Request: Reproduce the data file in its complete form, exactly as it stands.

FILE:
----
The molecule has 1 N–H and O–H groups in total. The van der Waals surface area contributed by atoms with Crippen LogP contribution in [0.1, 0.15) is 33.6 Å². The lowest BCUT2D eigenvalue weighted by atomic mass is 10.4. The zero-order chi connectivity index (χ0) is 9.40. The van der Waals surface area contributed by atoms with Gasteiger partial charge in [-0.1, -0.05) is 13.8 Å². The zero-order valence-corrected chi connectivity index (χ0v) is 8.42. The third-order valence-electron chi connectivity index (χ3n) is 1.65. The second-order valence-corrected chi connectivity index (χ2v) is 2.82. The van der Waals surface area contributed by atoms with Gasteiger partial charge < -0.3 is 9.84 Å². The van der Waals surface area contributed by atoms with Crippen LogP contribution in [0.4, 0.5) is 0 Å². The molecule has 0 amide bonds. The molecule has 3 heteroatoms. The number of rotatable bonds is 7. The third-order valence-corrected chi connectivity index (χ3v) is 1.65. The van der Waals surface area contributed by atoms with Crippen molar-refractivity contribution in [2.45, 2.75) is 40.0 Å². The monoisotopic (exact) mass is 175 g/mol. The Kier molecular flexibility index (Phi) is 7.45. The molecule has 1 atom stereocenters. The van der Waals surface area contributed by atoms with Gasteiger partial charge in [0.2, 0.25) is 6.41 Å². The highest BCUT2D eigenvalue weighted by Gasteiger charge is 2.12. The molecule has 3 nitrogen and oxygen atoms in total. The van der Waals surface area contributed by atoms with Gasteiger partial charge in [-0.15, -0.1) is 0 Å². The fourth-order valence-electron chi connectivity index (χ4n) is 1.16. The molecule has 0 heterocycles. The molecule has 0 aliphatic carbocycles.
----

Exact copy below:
The molecule has 1 N–H and O–H groups in total. The van der Waals surface area contributed by atoms with Crippen LogP contribution in [0.1, 0.15) is 33.6 Å². The lowest BCUT2D eigenvalue weighted by atomic mass is 10.4. The zero-order chi connectivity index (χ0) is 9.40. The van der Waals surface area contributed by atoms with Gasteiger partial charge in [-0.1, -0.05) is 13.8 Å². The zero-order valence-corrected chi connectivity index (χ0v) is 8.42. The third-order valence-electron chi connectivity index (χ3n) is 1.65. The second-order valence-corrected chi connectivity index (χ2v) is 2.82. The van der Waals surface area contributed by atoms with Gasteiger partial charge < -0.3 is 9.84 Å². The van der Waals surface area contributed by atoms with Crippen LogP contribution in [0.4, 0.5) is 0 Å². The molecule has 0 amide bonds. The molecule has 3 heteroatoms. The number of rotatable bonds is 7. The third-order valence-corrected chi connectivity index (χ3v) is 1.65. The van der Waals surface area contributed by atoms with Crippen molar-refractivity contribution in [2.45, 2.75) is 40.0 Å². The monoisotopic (exact) mass is 175 g/mol. The Kier molecular flexibility index (Phi) is 7.45. The molecule has 1 atom stereocenters. The van der Waals surface area contributed by atoms with Gasteiger partial charge in [0.2, 0.25) is 6.41 Å². The highest BCUT2D eigenvalue weighted by Gasteiger charge is 2.12. The molecule has 3 nitrogen and oxygen atoms in total. The van der Waals surface area contributed by atoms with Gasteiger partial charge in [-0.15, -0.1) is 0 Å². The fourth-order valence-electron chi connectivity index (χ4n) is 1.16. The molecule has 0 heterocycles. The molecule has 0 aliphatic carbocycles.